Too many A+'s get UofO Professor kicked out of school

Thursday, February 12, 2009


Written by Andrew Garvie

The case of Denis Rancourt, the University of Ottawa's physics professor gone rogue, has been attracting national attention while raising questions about academic freedom and the role of universities in our society. After a history of conflict with (or proud resistance to) the UofO's administration, Rancourt has recently been suspended, banned from campus and it has been announced that he will be fired as soon as the University can go through the necessary red-tape required to fire a tenured professor. He was even arrested when on campus to attend his highly popular Cinema Politica documentary film series. What prompted this action which some are now calling a breach of academic freedom? Rancourt decided to give each of his fourth-year physics students an A+ last winter.

Rancourt is an advocate of "critical pedagogy", developed by Paulo Freire, that has been called "radical" by some and has been dismissed outright by the UofO's administration. He is convinced that the assignment of grades is detrimental to the learning process of students. He calls grades a "carrot and stick" mechanism that "shape obedient employees" but do little to develop independent thinking and provide a deep understanding of the material. In a recent interview on this subject Rancourt said, "As soon as you make a student into a machine that is looking for higher grades, they are trying to guess what the professor wants rather than looking at the phenomenon, looking at the material in order to understand it themselves". When the UofO refused to allow Rancourt to use a pass/fail grading system in his class, he rebelled and gave everybody A's.

The heavy-handed dismissal of Rancourt and his teaching style has raised some serious questions about the very nature of our post-secondary "education" system. The administration has attacked Rancourt's method as damaging to the credibility of the university. The argument is that employers need to look at grades in order to see who has demonstrated adequate knowledge of a given subject. Rancourt sees this as demonstrating universities' real agenda: to provide employers with reasonably well trained workers. He argues that he has an obligation to "educate" and that the "certification and ranking of students can be handled by employers" through interviews, entrance tests, etc. He also points the fact that most employers only look to see if you have a degree and do not focus on marks and that several Ivy League schools now offer more pass/fail courses than standard graded classes.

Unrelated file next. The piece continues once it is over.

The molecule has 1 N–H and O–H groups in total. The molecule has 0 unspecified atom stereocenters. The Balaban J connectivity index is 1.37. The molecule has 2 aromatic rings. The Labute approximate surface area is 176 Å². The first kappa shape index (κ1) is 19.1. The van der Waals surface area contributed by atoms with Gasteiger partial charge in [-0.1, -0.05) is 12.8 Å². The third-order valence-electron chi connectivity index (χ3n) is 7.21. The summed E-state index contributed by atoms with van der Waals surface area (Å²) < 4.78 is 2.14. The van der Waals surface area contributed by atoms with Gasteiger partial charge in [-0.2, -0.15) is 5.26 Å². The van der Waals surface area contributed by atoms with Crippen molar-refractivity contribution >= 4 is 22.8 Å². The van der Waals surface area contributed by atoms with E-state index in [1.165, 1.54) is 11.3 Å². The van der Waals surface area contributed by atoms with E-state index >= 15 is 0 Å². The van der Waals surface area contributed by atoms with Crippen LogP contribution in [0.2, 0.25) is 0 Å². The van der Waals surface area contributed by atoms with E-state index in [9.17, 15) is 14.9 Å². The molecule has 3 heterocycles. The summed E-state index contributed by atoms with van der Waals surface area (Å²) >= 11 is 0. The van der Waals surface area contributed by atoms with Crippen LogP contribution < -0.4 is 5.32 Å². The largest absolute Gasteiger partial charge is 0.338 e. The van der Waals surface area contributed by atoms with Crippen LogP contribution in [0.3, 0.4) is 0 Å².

Professor Rancourt promotes a deeper, humanist view of education that sees the university as a place where students can realize their creative potentials. He is highly critical of today's universities where "the natural desire to learn, the intrinsic motivation to want to learn something because you are interested in the thing itself, is destroyed".

Rancourt's views are definitely held by a small minority of professors but he is not totally alone in challenging the grading system. UofG Professor Emeritus John McMurtry had a comparable experience to Rancourt's and has written a letter expressing his solidarity. Thirty-five years ago McMurtry was almost ousted by the Guelph administration for challenging the grading system but was saved by fellow faculty members and students that defended him. McMurtry recently wrote that "It was a harrowing witch-hunt I experienced, but in the longer run the university got clear and good criteria for each grade category where before there were none, and pass-fail became an option in some courses". David Noble who is a professor at York University has also won ability to use the pass-fail evaluation method using a similar argument to Rancourt's.

This critique of our universities' pedagogy has resonance in the real experience of many students. Anyone that has forgotten everything they memorized just hours after their exam can relate to what Rancourt is saying on some level. Students worry about what the professor wants to see as opposed to what they would personally like to present or explore. Do we place enough emphasis on actual understanding and fulfilling the natural desires of students to learn about what interests them... or do we just need to regurgitate the semblance of knowledge to make the grade?

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  1. Posted by: Analogist on Feb 12, 2009 @ 4:25pm